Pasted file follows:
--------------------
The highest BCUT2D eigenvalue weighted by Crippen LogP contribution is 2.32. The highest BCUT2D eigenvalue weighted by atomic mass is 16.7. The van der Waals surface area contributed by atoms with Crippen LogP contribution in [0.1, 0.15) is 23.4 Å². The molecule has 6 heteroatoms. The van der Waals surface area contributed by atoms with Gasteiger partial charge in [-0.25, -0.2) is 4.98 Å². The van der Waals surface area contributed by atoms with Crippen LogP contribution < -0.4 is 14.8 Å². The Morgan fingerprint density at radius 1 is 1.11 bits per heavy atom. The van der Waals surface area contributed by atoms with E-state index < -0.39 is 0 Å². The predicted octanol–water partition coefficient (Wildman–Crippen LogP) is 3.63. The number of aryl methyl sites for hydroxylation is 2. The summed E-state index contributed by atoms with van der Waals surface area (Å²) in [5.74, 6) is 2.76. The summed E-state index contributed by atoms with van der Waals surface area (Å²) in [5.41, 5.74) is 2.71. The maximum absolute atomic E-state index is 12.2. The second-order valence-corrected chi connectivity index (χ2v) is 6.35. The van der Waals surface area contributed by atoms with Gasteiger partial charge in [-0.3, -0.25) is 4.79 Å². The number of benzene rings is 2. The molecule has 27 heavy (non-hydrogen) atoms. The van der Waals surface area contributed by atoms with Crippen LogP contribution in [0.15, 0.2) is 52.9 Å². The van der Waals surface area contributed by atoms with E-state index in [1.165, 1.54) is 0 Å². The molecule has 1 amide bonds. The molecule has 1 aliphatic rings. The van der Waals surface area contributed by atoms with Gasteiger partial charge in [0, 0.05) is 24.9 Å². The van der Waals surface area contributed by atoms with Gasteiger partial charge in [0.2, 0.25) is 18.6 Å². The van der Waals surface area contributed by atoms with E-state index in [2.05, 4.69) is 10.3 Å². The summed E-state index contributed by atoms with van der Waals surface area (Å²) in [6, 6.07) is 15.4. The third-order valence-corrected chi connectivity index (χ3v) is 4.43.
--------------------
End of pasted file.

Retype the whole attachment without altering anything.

The highest BCUT2D eigenvalue weighted by Crippen LogP contribution is 2.32. The highest BCUT2D eigenvalue weighted by atomic mass is 16.7. The van der Waals surface area contributed by atoms with Crippen LogP contribution in [0.1, 0.15) is 23.4 Å². The molecule has 6 heteroatoms. The van der Waals surface area contributed by atoms with Gasteiger partial charge in [-0.25, -0.2) is 4.98 Å². The van der Waals surface area contributed by atoms with Crippen LogP contribution < -0.4 is 14.8 Å². The Morgan fingerprint density at radius 1 is 1.11 bits per heavy atom. The van der Waals surface area contributed by atoms with E-state index < -0.39 is 0 Å². The predicted octanol–water partition coefficient (Wildman–Crippen LogP) is 3.63. The number of aryl methyl sites for hydroxylation is 2. The summed E-state index contributed by atoms with van der Waals surface area (Å²) in [5.74, 6) is 2.76. The summed E-state index contributed by atoms with van der Waals surface area (Å²) in [5.41, 5.74) is 2.71. The maximum absolute atomic E-state index is 12.2. The second-order valence-corrected chi connectivity index (χ2v) is 6.35. The van der Waals surface area contributed by atoms with Gasteiger partial charge in [-0.3, -0.25) is 4.79 Å². The number of benzene rings is 2. The molecule has 27 heavy (non-hydrogen) atoms. The van der Waals surface area contributed by atoms with Crippen LogP contribution in [0.15, 0.2) is 52.9 Å². The van der Waals surface area contributed by atoms with E-state index in [1.165, 1.54) is 0 Å². The molecule has 1 amide bonds. The molecule has 1 aliphatic rings. The van der Waals surface area contributed by atoms with Gasteiger partial charge in [0, 0.05) is 24.9 Å². The van der Waals surface area contributed by atoms with Gasteiger partial charge in [0.2, 0.25) is 18.6 Å². The van der Waals surface area contributed by atoms with E-state index in [2.05, 4.69) is 10.3 Å². The summed E-state index contributed by atoms with van der Waals surface area (Å²) in [6, 6.07) is 15.4. The third-order valence-corrected chi connectivity index (χ3v) is 4.43.